The Huffington Post writer, Suzy Strutner recently offered 21 Travel Resolutions To Make For 2015 which all make very good sense (despite the fact that there were only 19 suggestions in the article), but then, who's counting?
Well, actually, I was. Anyway, among her suggestions I particularly liked:
- Get lost
- Start a conversation with a local
- Read something on the history of your destination before you get there
- Be spontaneous and open to straying from your itinerary
Of course, there is 'lost' and there is lost. While I have never been completely lost, and therefore at risk of personal danger, I have found myself wandering through some of the far corners of major cities well away from the usual tourist haunts. The key to this type of getting lost is to make sure you are doing it during daylight hours, and not after dark - which may well result in the risk of personal danger. During the day, it is much easier to pick out landmarks that help orientate and guide you through unfamiliar neighbourhoods. If you do find yourself running out of daylight, head to the nearest major road or avenue. These tend to be well patronized and well lit. If you can't find access to public transport like a subway station to get you back to familiar ground, you should at least have a better chance of finding a taxi along a major thoroughfare to get you safely back to your hotel or accommodations.
Start a Conversation
To be honest, I'm not great at starting conversations with complete strangers, but I am more than happy to respond to complete strangers if they start conversations with me. In this way, I have met a number of people during my extended travels, and those meetings have all helped to make my trips more memorable and enjoyable. With the advent of social networking online, it is much easier to maintain contact with people you meet on the road, and I have added several contacts to my Facebook page after having met friendly locals during my travels. Of course, the other benefit of getting to the know the locals is that you also get to know something about the country you are visiting and what makes it, and its citizens tick.
Read Some History
I am a great believer in this suggestion. I have always been a voracious reader, and now that I am travelling again, I make a point of reading as many non-fiction books with subject matter that matches the country or city I am planning to visit. This is made so much easier to do with tablet devices like iPads, Kindle's, and other any number of other eReaders now available at very reasonable prices.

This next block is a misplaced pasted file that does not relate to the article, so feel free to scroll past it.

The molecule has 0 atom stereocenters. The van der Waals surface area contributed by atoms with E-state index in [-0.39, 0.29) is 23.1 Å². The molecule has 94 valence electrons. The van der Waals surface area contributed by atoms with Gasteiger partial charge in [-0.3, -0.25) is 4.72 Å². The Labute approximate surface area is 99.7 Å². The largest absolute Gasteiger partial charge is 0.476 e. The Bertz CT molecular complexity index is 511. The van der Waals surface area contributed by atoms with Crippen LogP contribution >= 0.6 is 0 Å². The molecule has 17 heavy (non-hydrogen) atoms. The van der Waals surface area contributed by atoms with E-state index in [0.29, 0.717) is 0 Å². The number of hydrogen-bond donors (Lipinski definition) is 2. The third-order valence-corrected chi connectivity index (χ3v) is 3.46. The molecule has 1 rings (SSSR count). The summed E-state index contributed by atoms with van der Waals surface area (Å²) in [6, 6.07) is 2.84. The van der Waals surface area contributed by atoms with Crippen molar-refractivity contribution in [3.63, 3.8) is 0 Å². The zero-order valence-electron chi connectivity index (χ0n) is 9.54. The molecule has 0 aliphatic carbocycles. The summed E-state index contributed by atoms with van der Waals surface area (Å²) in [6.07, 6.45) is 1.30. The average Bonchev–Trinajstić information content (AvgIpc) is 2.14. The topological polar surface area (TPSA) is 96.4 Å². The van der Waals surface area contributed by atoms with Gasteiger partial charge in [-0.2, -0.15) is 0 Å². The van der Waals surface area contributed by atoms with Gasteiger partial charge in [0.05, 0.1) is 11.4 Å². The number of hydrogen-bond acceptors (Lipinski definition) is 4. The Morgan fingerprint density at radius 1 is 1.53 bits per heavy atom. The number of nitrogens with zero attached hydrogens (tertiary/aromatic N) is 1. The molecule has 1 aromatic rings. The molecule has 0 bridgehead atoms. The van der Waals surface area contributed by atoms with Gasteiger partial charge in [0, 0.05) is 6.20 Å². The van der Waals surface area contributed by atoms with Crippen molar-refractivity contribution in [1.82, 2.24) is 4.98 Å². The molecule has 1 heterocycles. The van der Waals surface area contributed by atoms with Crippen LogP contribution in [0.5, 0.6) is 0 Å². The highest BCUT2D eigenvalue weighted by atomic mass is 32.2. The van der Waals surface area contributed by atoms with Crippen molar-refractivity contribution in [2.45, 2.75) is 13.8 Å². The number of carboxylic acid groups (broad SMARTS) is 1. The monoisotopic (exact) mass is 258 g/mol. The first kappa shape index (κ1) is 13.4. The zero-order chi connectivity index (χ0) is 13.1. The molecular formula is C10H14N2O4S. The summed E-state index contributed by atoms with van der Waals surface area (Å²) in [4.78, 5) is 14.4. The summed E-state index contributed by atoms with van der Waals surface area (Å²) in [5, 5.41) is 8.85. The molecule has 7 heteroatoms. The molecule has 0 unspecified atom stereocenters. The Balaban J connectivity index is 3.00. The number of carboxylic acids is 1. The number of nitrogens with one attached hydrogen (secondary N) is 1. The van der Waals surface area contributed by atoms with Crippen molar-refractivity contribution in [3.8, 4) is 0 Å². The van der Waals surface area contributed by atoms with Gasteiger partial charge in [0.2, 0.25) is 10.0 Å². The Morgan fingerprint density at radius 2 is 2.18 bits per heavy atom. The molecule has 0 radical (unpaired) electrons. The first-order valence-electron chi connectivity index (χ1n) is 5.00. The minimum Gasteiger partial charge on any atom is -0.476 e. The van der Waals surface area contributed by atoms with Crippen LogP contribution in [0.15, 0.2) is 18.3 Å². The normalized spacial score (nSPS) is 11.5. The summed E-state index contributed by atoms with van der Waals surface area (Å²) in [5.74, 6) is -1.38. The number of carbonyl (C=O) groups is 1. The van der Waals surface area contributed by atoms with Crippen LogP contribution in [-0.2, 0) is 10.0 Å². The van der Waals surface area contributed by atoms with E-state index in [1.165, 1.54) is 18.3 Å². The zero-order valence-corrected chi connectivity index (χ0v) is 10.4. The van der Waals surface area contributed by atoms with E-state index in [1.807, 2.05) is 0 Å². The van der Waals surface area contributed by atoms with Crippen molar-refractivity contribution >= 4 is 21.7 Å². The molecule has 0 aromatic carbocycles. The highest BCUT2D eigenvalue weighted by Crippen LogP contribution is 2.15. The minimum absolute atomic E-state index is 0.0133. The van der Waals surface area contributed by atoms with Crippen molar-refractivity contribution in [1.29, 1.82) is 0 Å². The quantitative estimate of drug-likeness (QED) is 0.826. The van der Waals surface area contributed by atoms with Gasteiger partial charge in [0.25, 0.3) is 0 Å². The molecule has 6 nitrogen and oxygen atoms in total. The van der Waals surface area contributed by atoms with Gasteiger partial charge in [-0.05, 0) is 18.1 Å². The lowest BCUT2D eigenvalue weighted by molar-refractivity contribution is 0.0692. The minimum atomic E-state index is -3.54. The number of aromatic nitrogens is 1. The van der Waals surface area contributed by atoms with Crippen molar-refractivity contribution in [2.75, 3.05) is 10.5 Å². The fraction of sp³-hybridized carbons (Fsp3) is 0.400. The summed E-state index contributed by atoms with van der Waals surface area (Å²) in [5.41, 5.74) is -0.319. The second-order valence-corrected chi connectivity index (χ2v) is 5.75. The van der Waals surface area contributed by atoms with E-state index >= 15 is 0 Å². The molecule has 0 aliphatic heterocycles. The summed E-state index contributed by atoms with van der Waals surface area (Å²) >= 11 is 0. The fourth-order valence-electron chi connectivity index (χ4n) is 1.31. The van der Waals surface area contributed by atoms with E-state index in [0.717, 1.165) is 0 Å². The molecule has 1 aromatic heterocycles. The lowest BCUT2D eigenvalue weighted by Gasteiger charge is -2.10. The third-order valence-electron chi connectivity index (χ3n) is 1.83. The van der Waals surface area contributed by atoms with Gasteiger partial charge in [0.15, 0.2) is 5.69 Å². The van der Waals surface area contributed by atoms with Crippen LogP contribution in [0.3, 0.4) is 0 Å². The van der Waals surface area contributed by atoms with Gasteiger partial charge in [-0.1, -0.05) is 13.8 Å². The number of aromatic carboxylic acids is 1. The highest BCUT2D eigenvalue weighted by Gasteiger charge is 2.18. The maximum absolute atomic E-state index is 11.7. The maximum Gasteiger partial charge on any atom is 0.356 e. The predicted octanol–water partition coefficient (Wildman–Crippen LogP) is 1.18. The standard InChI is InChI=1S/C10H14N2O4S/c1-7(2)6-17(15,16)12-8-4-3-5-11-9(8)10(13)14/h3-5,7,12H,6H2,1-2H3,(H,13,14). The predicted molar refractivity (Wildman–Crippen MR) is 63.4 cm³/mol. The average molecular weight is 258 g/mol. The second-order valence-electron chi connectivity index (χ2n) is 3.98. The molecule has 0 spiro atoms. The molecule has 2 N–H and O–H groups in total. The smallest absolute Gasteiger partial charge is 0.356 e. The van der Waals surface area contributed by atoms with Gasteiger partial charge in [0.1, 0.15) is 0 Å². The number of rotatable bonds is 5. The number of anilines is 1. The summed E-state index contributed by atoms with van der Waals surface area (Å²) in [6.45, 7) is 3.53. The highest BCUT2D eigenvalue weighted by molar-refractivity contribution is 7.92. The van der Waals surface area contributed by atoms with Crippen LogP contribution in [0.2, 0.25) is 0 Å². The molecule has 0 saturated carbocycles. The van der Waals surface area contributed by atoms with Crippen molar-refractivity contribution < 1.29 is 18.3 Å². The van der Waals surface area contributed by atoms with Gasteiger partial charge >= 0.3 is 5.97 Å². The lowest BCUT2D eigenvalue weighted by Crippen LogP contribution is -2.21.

My iPad has hundreds of books stored on it, and while most of these are fictional novels, I also have a large selection of historical non-fiction books as well. I great source for free eBooks, one I have written about on numerous occasions, is Gutenberg dot Org. It is a rare day when I can't find a good book on that site on almost any topic or country you care to name.
I know some people who are not happy travellers unless they have preplanned and booked every aspect of their journey. The problem with this is that there is no room to manoeuvre if schedules get changed, delays occur, or if they want to make even minor changes to their itinerary during the course of their travels. I must admit that I have tendency to go to the other extreme on this question. I like to leave my itinerary as flexible as possible.
For example, after spending almost four weeks in New York City during my 2012 trip to America, I took in Lancaster and Harrisburg, Pennsylvania (seven nights); Washington, DC (five nights); Savannah, Georgia (ten nights); New Orleans, Louisiana (five nights); and Tucson and Flagstaff, Arizona (fifteen nights). The trip was bookended with four or five nights in Los Angeles. While my arrival and departure dates were fixed, and my accommodations in New York City were also pre-booked and confirmed, pretty much everything else I eventually did was worked out as I went along.
Of course, not everyone has the luxury of spending three months in the USA, or the freedom to indulge their whims as I did, but the principle remains the same: Build some flexibility into your vacation, no matter how long to give the unexpected a chance to surprise you and enhance your trip in ways you had not planned on.
Since Suzy Strutner's article was a couple shy of the promised 21 suggestions I thought I'd offer a few more of my own:
- Break out of your comfort zone and try something different (a new location, food, activity)
- Travel Solo (if you normally travel with others, or travel with others if you normally go alone )
- Book and organise your own vacation, don't leave it to a travel agent
- It's never too early to start planning your next holiday, so start now!